By Emma Simpson
BBC News, Moscow
Last week the White House, this week the Kremlin.
Mrs Merkel spoke of a business-like partnership with Moscow
German Chancellor Angela Merkel's meeting with President Vladmir Putin though went on much longer than planned, an indication perhaps that the two leaders are off to a good start in this new chapter of German/Russian relations.
The signs are that this relationship is going to be a much cooler, more business-like partnership compared with Mrs Merkel's predecessor, Gerhard Schroeder, who developed a close relationship with Mr Putin.
Mrs Merkel is fluent in Russian, having grown up behind the Iron Curtain in communist East Germany, an upbringing that may lead her to take a more sober approach to Mr Putin, who himself is a former KGB officer who served in East Germany.
Just before she left, Mrs Merkel told a German newspaper that a strategic partnership, not friendship, would be the best way to describe Germany's relations with Russia.
And unlike Mr Schroeder, she didn't shy away from tackling sensitive areas like Chechnya and democracy in Mr Putin's Russia.
On the Chechen conflict, she said they discussed the matter in "great detail", adding that it "took us time to find common ground".
As for Mr Putin, he said that he was interested in a constructive, open and friendly discussion of these issues.
That's diplo-speak for quite a heated discussion.
Mrs Merkel arrived here in Moscow just weeks after Russia's nasty gas dispute with Ukraine, which sent a shiver across Europe as supplies were abruptly turned off to its neighbour.
Energy security has quickly moved up the agenda in Western capitals. And Germany is more dependent than most on Russian gas - it gets a third of its gas supplies from Russia.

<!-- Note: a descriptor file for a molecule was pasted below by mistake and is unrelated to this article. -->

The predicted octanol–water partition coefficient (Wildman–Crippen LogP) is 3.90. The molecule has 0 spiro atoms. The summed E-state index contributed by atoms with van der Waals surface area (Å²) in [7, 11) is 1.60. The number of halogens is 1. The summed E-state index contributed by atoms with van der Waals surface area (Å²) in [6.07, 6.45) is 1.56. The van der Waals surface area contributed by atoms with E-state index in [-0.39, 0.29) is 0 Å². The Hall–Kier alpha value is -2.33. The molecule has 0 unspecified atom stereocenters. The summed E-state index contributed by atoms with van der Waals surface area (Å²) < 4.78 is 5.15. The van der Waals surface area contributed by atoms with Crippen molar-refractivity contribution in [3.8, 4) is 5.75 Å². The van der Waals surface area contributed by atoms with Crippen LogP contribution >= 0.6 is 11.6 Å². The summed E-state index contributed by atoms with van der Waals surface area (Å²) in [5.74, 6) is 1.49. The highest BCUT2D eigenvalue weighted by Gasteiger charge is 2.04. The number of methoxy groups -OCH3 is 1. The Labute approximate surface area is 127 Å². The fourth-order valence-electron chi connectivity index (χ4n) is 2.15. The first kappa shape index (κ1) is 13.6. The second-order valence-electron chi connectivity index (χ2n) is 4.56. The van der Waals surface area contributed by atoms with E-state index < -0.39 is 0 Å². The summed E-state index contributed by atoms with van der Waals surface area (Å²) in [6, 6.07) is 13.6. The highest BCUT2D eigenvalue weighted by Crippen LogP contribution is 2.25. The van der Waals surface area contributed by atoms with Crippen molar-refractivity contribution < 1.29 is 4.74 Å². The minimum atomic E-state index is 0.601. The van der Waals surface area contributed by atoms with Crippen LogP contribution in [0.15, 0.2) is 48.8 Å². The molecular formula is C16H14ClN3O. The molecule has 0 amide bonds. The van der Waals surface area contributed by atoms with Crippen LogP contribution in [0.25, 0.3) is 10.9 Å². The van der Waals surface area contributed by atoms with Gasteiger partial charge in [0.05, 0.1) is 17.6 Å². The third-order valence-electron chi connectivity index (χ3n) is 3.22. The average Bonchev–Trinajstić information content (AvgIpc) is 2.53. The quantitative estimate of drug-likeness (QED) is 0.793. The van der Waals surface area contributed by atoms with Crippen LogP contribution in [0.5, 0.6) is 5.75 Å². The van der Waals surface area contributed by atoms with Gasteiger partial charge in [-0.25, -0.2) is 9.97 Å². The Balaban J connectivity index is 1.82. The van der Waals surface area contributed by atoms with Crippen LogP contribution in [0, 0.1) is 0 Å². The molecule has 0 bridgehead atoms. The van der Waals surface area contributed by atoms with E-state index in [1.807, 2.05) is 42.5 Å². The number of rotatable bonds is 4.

Whilst Mr Schroeder cultivated a strong energy alliance with Russia, Mrs Merkel has been talking about the need to diversify energy sources.
But Mrs Merkel knows she needs to keep relations on an even keel. The two countries' economies are increasingly entwined.
Russia needs to sell its gas and Germany is one of its biggest customers. And there's about $32bn (£20bn) worth of trade at stake, too.
Both leaders spoke glowingly about their close economic ties and how they could be strengthened. One of the biggest joint projects under way is the North European Gas Pipeline, a route that will bypass Ukraine and the Baltic states, transporting Russian gas direct to Germany.
Mr Schroeder recently accepted the chairmanship of this project, a move that caused considerable controversy since it was a project that he approved whilst in office.
Mrs Merkel spent a fair amount of time discussing the project during the meeting, saying later that it was "an investment in the energy security of Europe".
With tensions escalating over Iran, the focus of these talks inevitably was on what should be done about its controversial nuclear programme.
Analysts had expected Mrs Merkel, fresh from her talks with US President George W Bush, to urge Mr Putin to stand with the West in supporting Iran's referral to the UN Security Council.
The Russian president didn't rule this out, but he also urged caution.
"We need to move very carefully in this area," he said. "I personally do not allow myself a single careless announcement, and do not allow the foreign ministry to make a single uncertain step."
Russia has strong business ties with Iran and is helping to build a $1bn nuclear power plant there. President Putin said that Iran hadn't excluded the possibility of Russia enriching uranium on its behalf.
This was a Russian proposal put forward last year, and was welcomed by the West as a possible way out of the crisis.
If it were to succeed, it would bring considerable diplomatic kudos to Russia and allow it continue its trade with Iran.
Perhaps it's wishful thinking, but Russia still believes its enrichment proposal has some mileage.
Either way, Russia's position, with its UN right of veto, is going to be crucial in the coming weeks.